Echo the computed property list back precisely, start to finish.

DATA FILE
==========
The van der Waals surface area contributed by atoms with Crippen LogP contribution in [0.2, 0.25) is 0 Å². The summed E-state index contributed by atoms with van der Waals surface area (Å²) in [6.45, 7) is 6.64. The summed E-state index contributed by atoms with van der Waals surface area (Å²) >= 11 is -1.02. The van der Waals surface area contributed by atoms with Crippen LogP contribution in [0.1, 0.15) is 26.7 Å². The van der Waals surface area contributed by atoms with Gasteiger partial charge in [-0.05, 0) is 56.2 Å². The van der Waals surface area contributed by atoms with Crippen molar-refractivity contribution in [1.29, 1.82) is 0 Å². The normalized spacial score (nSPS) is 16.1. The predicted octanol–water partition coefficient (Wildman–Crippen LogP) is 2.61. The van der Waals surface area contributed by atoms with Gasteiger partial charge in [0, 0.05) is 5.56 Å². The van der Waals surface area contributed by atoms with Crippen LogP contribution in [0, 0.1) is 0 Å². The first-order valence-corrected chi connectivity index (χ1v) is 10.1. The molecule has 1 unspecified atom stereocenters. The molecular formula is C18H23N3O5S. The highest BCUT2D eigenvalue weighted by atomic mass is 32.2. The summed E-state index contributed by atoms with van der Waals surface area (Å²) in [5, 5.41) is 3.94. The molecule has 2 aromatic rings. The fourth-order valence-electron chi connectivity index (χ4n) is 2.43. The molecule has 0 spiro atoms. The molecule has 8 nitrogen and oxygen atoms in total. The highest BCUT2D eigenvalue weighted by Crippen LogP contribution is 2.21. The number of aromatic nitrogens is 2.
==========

The van der Waals surface area contributed by atoms with Crippen LogP contribution in [0.2, 0.25) is 0 Å². The summed E-state index contributed by atoms with van der Waals surface area (Å²) in [6.45, 7) is 6.64. The summed E-state index contributed by atoms with van der Waals surface area (Å²) >= 11 is -1.02. The van der Waals surface area contributed by atoms with Crippen LogP contribution in [0.1, 0.15) is 26.7 Å². The van der Waals surface area contributed by atoms with Gasteiger partial charge in [-0.05, 0) is 56.2 Å². The van der Waals surface area contributed by atoms with Crippen molar-refractivity contribution in [1.29, 1.82) is 0 Å². The normalized spacial score (nSPS) is 16.1. The predicted octanol–water partition coefficient (Wildman–Crippen LogP) is 2.61. The van der Waals surface area contributed by atoms with Gasteiger partial charge in [0, 0.05) is 5.56 Å². The van der Waals surface area contributed by atoms with Crippen LogP contribution in [0, 0.1) is 0 Å². The first-order valence-corrected chi connectivity index (χ1v) is 10.1. The molecule has 1 unspecified atom stereocenters. The molecular formula is C18H23N3O5S. The highest BCUT2D eigenvalue weighted by atomic mass is 32.2. The summed E-state index contributed by atoms with van der Waals surface area (Å²) in [5, 5.41) is 3.94. The molecule has 2 aromatic rings. The fourth-order valence-electron chi connectivity index (χ4n) is 2.43. The molecule has 0 spiro atoms. The molecule has 8 nitrogen and oxygen atoms in total. The highest BCUT2D eigenvalue weighted by Crippen LogP contribution is 2.21. The number of aromatic nitrogens is 2.